One of the many things most sportsmen don’t understand about wildlife officers is that they are often called by the wrong name. This is a sore spot for many and it may seem a trivial thing, but would you want to be constantly addressed by an incorrect title? In the work a day world people from other walks of life are quick to correct if you use the wrong term for their occupation. Inquire as to the correct name for officers in your states wildlife law enforcement agency and use it. Save the rabbit sheriff and opossum cop jokes for later when you are better acquainted.

TWO: Be proactive instead of reactive.
If you anticipate a problem in a certain area, such as a new hunting lease, most officers would like a call in advance. They may ask to meet with you and look over the area. This is a win for both parties involved, you get to meet the officer, and he gets to see the terrain before responding to a call there. Many hunting camps issue a standing invitation for officers to stop by whenever they are in the area. This is a gesture they will appreciate; they can get a cup of coffee and catch up with the news in your part of the county.

THREE: Be willing to give information.
Conservation Officers are traditionally the most understaffed law enforcement in the country. One officer in a county can’t be everywhere and they depend on conscientious sportsmen for information, they can’t operate effectively without it. If there are blatant violations going on in your area, be the guy that steps up and calls the officer about it. Game hogs are stealing you and everybody else’s deer and turkeys; it’s just a matter of how long you want to put up with it.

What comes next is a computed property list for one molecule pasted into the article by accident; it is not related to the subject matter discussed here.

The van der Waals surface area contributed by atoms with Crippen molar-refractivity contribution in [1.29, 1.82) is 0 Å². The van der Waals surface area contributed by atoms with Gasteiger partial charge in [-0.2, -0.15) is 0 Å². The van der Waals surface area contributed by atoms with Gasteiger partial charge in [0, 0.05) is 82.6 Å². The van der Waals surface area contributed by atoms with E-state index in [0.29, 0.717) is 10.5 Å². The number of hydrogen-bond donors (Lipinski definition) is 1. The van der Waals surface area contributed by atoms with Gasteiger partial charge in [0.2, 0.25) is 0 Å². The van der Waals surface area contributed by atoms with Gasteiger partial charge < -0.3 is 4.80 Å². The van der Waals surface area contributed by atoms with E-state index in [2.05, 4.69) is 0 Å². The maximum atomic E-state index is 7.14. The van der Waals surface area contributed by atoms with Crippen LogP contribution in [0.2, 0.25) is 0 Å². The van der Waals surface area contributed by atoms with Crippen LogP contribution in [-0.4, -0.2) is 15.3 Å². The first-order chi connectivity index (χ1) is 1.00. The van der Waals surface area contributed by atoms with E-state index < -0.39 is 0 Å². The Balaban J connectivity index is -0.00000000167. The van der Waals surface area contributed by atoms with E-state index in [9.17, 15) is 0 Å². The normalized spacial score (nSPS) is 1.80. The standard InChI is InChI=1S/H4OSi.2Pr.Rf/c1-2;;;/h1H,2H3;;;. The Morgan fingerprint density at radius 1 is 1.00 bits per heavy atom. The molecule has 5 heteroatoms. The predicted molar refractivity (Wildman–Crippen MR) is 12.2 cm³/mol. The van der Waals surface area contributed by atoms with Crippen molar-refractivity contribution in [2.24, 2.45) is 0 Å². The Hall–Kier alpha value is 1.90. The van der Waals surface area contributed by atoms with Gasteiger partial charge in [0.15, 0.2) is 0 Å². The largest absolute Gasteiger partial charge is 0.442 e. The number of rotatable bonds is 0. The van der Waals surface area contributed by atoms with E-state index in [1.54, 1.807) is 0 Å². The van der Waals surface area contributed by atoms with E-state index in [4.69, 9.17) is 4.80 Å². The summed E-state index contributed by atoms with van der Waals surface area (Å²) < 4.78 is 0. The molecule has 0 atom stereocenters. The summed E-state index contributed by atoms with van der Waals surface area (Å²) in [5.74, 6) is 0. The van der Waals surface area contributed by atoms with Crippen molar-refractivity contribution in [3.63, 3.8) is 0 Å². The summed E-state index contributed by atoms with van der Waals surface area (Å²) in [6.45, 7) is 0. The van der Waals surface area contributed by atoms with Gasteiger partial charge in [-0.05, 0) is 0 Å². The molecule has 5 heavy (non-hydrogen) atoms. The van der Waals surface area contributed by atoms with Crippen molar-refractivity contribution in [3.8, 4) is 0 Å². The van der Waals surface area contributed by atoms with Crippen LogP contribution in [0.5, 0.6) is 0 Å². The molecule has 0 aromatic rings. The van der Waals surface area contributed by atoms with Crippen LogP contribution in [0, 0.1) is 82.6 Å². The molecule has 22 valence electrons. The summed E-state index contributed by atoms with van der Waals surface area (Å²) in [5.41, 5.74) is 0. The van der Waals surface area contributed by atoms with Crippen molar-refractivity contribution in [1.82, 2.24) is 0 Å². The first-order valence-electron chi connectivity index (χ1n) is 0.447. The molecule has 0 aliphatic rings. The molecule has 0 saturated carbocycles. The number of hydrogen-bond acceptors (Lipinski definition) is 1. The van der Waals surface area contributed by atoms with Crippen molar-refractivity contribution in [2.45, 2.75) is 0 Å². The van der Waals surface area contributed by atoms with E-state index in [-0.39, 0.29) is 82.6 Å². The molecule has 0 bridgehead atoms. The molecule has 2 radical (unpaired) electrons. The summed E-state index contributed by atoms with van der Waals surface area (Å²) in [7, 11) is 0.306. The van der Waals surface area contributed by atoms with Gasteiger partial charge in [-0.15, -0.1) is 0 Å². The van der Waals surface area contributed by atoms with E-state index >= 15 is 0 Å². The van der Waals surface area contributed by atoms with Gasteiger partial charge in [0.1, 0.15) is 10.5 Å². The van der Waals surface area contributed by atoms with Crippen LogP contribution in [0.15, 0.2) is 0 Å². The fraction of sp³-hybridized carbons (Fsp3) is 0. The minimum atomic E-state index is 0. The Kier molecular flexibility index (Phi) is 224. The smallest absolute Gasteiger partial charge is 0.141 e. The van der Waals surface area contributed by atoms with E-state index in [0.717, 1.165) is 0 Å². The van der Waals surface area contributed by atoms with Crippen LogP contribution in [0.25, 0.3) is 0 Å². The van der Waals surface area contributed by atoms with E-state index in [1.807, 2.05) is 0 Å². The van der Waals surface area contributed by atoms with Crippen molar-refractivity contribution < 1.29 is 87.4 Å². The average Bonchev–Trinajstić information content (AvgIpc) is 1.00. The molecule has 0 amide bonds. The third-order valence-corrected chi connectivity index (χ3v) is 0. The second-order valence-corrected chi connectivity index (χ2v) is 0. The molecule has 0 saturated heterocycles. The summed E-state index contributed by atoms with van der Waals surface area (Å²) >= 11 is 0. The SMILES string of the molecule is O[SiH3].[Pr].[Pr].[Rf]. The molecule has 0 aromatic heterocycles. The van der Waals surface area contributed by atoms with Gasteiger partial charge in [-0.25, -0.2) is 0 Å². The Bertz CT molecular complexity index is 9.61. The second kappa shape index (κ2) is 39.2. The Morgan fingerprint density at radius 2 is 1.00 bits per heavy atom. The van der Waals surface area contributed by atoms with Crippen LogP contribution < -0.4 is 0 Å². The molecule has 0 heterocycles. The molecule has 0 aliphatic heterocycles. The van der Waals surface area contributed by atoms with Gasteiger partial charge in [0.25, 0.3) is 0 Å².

FOUR: Support your officers at the state capitol.
Most fish and game departments live with budget problems and their law enforcement division’s salaries are rarely up to par with other policemen in the state. When the legislature is in session you can call your representatives and urge them to support a pay bill for the officers in your state’s agency. Believe me; it won’t happen without a lot of public support. (Mostly it doesn’t happen anyway)

FIVE: Meet at Joe’s Diner.
All of this really isn’t science related to rockets. Give your county game warden a call and see if he wants to have lunch one day. You will find most are average Joe’s like you with car payments and a mortgage. Most are hunters, so you will have a lot in common. The advantages of personally knowing the warden can be numerous. Can he tell you where all the big bucks in the county reside? No, but he may very well give you a tip on a good spot that you did not know about. You may be surprised that he will learn things from you as well; part of his job is collecting information. Like many things in life, it is all about communication.

Wildlife law enforcement is a tough job, but it can be very rewarding. Especially if the officer knows he has allies in the ranks of his local sportsmen. It’s up to you to make that call.

Dianne Feinstein Wants to Ban Commonly-Owned Semi-Autos, Again!

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I guess we all figured THIS one was coming, and, well, here it is… Read more.

Dianne Feinstein

SOURCE: NRA-ILA

On Wednesday, November 8, Senator Dianne Feinstein introduced S. 2095, which she is calling the “Assault Weapons Ban of 2017.” The 125-page firearm prohibition fever dream is perhaps the most far-reaching gun ban ever introduced in Congress.

Subject to an exception for “grandfathered” firearms, the bill would prohibit AR-15s and dozens of other semi-automatic rifles by name (as well as their “variants” or “altered facsimiles”), and any semi-automatic rifle that could accept a detachable magazine and be equipped with a pistol grip, an adjustable or detachable stock, or a barrel shroud. And that’s just a partial list. “Pistol grip” would be defined as “a grip, a thumbhole stock, or any other characteristic that can function as a grip,” meaning the ban could implicate even traditional stocks or grips specifically designed to comply with existing state “assault weapon” laws.

Needless to say, semi-automatic shotguns and handguns would get similar treatment.

Also banned would be any magazine with a capacity of greater than 10 rounds or even any magazine that could be “readily restored, changed, or converted to accept” more than 10 rounds.